Assistant Professor
Department of Anthropology| School of Biomedical Sciences
Kent State University
Dr. Takeshita is the head of the laboratory, and serves as graduate faculty for the Department of Anthropology and School of Biomedical Sciences. She obtained her doctoral degree in Biological Sciences at the Primate Research Institute at Kyoto University. She is also a visiting researcher at the Federal Rural University of Amazon, where she obtained her bachelor degree in Veterinary Medicine. Dr. Takeshita’s research focuses on understanding how physiological mechanisms have changed in primate evolution, primarily by exploring hormones as mediators of behavior and life history traits. Other projects incorporate the impact of environment on primate stress, health and reproductive monitoring, and neuroendocrinology of primate development.
Doctoral Student
Department of Anthropology| School of Biomedical Sciences
Kent State University
​Emilee Hart obtained her bachelor’s degree in Sociology at Oklahoma State University and her master’s degree in Anthropology at Louisiana State University. Prior to her work in the Takeshita Lab, Emilee worked for the breeding colony at the Tulane National Primate Research Center assisting with health assessments of rhesus macaques and colony management. Emilee’s research focuses on maternal investment, stress, and fitness during the lactation period of nonhuman primates through behavioral and endocrinological factors such as glucocorticoids and thyroid hormones. In addition to her research on behavioral endocrinology, Emilee’s other research includes macaque fertility rates and patterns.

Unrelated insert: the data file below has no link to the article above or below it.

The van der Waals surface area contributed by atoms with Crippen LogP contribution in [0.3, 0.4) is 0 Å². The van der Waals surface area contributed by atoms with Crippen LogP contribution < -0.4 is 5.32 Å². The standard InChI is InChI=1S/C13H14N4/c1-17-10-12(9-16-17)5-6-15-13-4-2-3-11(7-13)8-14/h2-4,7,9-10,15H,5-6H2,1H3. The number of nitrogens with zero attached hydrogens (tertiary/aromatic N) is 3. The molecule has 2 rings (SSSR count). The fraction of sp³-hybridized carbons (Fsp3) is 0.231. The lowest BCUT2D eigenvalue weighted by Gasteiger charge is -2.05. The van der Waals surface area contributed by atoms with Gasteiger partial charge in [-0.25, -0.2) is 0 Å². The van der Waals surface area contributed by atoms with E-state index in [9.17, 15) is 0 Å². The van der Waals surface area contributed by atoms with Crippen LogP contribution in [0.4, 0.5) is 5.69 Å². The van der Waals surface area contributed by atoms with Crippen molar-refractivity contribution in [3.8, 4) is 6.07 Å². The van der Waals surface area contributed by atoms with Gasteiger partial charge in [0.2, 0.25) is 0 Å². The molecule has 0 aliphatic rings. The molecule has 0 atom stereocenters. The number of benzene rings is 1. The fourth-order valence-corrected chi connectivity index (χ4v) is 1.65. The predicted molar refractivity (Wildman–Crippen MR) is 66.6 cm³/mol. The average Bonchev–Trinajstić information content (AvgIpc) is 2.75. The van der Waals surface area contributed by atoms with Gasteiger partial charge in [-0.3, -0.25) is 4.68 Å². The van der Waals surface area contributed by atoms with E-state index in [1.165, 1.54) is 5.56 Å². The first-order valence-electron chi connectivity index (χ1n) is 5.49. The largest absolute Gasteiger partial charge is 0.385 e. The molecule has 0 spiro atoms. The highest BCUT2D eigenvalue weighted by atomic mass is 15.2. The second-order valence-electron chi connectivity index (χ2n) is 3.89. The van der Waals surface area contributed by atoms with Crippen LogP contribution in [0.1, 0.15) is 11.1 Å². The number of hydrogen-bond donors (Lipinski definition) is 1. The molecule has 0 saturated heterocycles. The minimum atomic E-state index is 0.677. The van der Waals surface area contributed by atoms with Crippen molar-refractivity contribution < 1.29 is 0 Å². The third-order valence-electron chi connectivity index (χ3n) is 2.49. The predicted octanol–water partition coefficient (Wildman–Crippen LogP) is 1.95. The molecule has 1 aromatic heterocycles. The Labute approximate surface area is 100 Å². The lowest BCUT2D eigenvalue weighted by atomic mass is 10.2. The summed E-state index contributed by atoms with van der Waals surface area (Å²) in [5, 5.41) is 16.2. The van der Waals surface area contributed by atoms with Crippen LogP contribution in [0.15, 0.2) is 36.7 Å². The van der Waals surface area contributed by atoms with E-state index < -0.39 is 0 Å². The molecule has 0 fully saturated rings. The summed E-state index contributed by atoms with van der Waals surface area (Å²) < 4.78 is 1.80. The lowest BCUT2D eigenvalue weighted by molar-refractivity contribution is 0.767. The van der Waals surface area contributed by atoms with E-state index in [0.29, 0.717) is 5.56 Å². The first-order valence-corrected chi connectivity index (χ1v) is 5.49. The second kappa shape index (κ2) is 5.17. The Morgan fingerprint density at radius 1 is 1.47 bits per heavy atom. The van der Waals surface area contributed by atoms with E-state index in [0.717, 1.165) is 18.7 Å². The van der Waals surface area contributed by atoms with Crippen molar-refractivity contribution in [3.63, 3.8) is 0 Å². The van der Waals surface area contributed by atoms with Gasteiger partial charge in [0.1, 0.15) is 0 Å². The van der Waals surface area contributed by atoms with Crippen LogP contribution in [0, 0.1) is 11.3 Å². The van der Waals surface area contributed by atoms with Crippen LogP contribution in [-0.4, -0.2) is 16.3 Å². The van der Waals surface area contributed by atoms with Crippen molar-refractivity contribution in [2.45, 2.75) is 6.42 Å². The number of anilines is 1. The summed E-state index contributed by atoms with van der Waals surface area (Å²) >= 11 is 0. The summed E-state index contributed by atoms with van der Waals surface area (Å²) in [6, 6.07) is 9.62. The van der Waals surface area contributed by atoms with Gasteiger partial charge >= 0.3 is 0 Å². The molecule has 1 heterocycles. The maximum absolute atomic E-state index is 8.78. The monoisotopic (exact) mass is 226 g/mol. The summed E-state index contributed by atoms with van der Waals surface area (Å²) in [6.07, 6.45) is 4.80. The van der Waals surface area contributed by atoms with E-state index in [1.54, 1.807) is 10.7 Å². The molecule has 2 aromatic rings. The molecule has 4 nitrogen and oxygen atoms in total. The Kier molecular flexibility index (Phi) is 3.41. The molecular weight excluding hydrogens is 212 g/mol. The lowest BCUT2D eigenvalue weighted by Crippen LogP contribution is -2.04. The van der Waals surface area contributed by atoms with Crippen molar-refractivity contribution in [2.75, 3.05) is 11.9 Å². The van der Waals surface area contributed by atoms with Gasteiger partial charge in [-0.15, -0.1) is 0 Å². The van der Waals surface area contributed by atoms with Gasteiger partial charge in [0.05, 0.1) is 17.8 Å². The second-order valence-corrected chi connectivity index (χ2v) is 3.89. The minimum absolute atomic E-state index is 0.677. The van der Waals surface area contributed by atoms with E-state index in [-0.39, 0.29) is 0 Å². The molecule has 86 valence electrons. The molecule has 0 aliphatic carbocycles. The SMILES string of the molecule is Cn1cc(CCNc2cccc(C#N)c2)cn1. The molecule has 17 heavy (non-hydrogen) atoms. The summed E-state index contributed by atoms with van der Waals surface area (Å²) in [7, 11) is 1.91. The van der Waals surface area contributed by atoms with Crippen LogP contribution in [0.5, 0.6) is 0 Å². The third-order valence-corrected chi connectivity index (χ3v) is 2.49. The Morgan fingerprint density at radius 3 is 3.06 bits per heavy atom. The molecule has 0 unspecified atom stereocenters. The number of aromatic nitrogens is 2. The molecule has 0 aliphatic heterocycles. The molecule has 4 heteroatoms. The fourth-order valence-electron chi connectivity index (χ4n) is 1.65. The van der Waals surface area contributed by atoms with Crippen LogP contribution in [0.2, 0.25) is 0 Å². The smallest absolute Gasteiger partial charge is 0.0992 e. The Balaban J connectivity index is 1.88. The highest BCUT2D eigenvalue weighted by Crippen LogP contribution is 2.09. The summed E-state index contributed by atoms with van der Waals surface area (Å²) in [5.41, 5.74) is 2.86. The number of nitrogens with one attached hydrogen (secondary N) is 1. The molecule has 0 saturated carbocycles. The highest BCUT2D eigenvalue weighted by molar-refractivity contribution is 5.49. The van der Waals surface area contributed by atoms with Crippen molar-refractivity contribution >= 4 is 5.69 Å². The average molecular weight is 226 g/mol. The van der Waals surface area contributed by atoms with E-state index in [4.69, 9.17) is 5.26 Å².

Doctoral student
Federal Rural University of Amazon
Gessiane Silva is a visiting scholar at Kent State University. She received her bachelor degree in Veterinary Medicine and a master degree in diagnostic imaging techniques at the Federal Rural University of Amazon (UFRA). She is currently a doctoral student at the graduate program of UFRA, and her research focuses on endocrine mechanisms for monitoring wildlife reproduction and stress levels. Her research interests include anatomy, physiology, ultrasonography, pharmacology and endocrinology.
Master Student
Department of Anthropology
Kent State University
Michael Bliss is a master’s student and graduate assistant at Kent State University. Ensuing the completion of his undergraduate education at Temple University, he performed several husbandry and research oriented internships where he focused on the behavior and welfare of lemurs and bonobos. Before coming to Kent State University, Michael conducted research with lemurs in Madagascar, assessing their conservation and population statistics. For his master’s thesis, Michael will be traveling to the Amazon rainforest in Ecuador where he will study the behavioral endocrinology of wild spider monkeys.
Abbigail Swiney
Past members
Alice Tun
Sierra Duncan
Daniel Heisterman
Drew Ulmann
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